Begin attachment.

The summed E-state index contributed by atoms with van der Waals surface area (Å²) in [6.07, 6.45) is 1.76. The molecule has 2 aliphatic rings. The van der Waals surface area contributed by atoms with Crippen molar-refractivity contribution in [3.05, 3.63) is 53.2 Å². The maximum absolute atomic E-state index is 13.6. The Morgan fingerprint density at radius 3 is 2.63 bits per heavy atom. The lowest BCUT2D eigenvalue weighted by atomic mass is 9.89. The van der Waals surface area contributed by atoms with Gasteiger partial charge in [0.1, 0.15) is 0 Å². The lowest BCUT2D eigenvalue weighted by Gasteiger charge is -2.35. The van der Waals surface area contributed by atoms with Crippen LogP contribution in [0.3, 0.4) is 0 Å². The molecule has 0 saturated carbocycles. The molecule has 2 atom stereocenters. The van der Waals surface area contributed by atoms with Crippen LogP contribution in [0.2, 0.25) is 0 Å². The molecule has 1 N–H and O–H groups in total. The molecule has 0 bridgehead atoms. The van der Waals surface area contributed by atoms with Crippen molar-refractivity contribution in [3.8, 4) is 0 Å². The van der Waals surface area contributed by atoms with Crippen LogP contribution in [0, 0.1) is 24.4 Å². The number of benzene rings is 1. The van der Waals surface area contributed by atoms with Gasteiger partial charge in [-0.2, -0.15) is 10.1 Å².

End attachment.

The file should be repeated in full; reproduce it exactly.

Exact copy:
The summed E-state index contributed by atoms with van der Waals surface area (Å²) in [6.07, 6.45) is 1.76. The molecule has 2 aliphatic rings. The van der Waals surface area contributed by atoms with Crippen molar-refractivity contribution in [3.05, 3.63) is 53.2 Å². The maximum absolute atomic E-state index is 13.6. The Morgan fingerprint density at radius 3 is 2.63 bits per heavy atom. The lowest BCUT2D eigenvalue weighted by atomic mass is 9.89. The van der Waals surface area contributed by atoms with Gasteiger partial charge in [0.1, 0.15) is 0 Å². The lowest BCUT2D eigenvalue weighted by Gasteiger charge is -2.35. The van der Waals surface area contributed by atoms with Crippen LogP contribution in [0.3, 0.4) is 0 Å². The molecule has 0 saturated carbocycles. The molecule has 2 atom stereocenters. The van der Waals surface area contributed by atoms with Crippen LogP contribution in [0.2, 0.25) is 0 Å². The molecule has 1 N–H and O–H groups in total. The molecule has 0 bridgehead atoms. The van der Waals surface area contributed by atoms with Crippen molar-refractivity contribution in [3.8, 4) is 0 Å². The van der Waals surface area contributed by atoms with Crippen LogP contribution in [0, 0.1) is 24.4 Å². The number of benzene rings is 1. The van der Waals surface area contributed by atoms with Gasteiger partial charge in [-0.2, -0.15) is 10.1 Å².